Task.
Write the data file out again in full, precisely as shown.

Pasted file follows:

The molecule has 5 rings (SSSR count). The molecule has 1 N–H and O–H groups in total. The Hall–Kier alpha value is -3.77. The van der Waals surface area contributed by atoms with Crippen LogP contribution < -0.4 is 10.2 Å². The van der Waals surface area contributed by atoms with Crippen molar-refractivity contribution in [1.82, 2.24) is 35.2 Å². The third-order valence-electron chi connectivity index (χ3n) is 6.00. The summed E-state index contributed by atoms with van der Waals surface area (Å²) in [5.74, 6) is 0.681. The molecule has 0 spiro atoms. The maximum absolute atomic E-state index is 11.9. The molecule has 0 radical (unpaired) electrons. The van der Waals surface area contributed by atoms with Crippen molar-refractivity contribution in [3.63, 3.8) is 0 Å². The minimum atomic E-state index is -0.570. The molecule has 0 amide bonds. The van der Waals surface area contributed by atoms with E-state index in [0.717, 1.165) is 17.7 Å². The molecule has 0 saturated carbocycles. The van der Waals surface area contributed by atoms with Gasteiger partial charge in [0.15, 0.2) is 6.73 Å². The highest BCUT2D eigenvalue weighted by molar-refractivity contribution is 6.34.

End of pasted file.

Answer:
The molecule has 5 rings (SSSR count). The molecule has 1 N–H and O–H groups in total. The Hall–Kier alpha value is -3.77. The van der Waals surface area contributed by atoms with Crippen LogP contribution < -0.4 is 10.2 Å². The van der Waals surface area contributed by atoms with Crippen molar-refractivity contribution in [1.82, 2.24) is 35.2 Å². The third-order valence-electron chi connectivity index (χ3n) is 6.00. The summed E-state index contributed by atoms with van der Waals surface area (Å²) in [5.74, 6) is 0.681. The molecule has 0 spiro atoms. The maximum absolute atomic E-state index is 11.9. The molecule has 0 radical (unpaired) electrons. The van der Waals surface area contributed by atoms with Crippen molar-refractivity contribution in [3.63, 3.8) is 0 Å². The minimum atomic E-state index is -0.570. The molecule has 0 amide bonds. The van der Waals surface area contributed by atoms with E-state index in [0.717, 1.165) is 17.7 Å². The molecule has 0 saturated carbocycles. The van der Waals surface area contributed by atoms with Gasteiger partial charge in [0.15, 0.2) is 6.73 Å². The highest BCUT2D eigenvalue weighted by molar-refractivity contribution is 6.34.